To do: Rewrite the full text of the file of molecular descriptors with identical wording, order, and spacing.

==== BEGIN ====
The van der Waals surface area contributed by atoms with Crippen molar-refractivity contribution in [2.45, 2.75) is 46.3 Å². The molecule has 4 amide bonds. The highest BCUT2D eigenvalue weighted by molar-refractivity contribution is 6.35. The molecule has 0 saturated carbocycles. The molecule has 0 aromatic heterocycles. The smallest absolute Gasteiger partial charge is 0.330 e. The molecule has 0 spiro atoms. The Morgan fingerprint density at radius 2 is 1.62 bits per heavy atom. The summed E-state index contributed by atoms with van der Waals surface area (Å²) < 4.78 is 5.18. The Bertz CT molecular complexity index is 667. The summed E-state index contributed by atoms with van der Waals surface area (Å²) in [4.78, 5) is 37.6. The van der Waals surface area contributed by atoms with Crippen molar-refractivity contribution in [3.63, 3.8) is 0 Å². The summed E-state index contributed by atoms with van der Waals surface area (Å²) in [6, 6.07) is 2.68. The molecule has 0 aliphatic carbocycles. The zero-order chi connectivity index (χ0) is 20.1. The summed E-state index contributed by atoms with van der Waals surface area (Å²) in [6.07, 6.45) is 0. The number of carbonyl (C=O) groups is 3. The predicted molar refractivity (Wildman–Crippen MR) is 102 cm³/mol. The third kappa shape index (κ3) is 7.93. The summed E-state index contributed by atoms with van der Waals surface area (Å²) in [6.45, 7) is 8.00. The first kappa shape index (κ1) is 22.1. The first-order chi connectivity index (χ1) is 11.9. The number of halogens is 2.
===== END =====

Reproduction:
The van der Waals surface area contributed by atoms with Crippen molar-refractivity contribution in [2.45, 2.75) is 46.3 Å². The molecule has 4 amide bonds. The highest BCUT2D eigenvalue weighted by molar-refractivity contribution is 6.35. The molecule has 0 saturated carbocycles. The molecule has 0 aromatic heterocycles. The smallest absolute Gasteiger partial charge is 0.330 e. The molecule has 0 spiro atoms. The Morgan fingerprint density at radius 2 is 1.62 bits per heavy atom. The summed E-state index contributed by atoms with van der Waals surface area (Å²) < 4.78 is 5.18. The Bertz CT molecular complexity index is 667. The summed E-state index contributed by atoms with van der Waals surface area (Å²) in [4.78, 5) is 37.6. The van der Waals surface area contributed by atoms with Crippen molar-refractivity contribution in [3.63, 3.8) is 0 Å². The summed E-state index contributed by atoms with van der Waals surface area (Å²) in [6, 6.07) is 2.68. The molecule has 0 aliphatic carbocycles. The zero-order chi connectivity index (χ0) is 20.1. The summed E-state index contributed by atoms with van der Waals surface area (Å²) in [6.07, 6.45) is 0. The number of carbonyl (C=O) groups is 3. The predicted molar refractivity (Wildman–Crippen MR) is 102 cm³/mol. The third kappa shape index (κ3) is 7.93. The summed E-state index contributed by atoms with van der Waals surface area (Å²) in [6.45, 7) is 8.00. The first kappa shape index (κ1) is 22.1. The first-order chi connectivity index (χ1) is 11.9. The number of halogens is 2.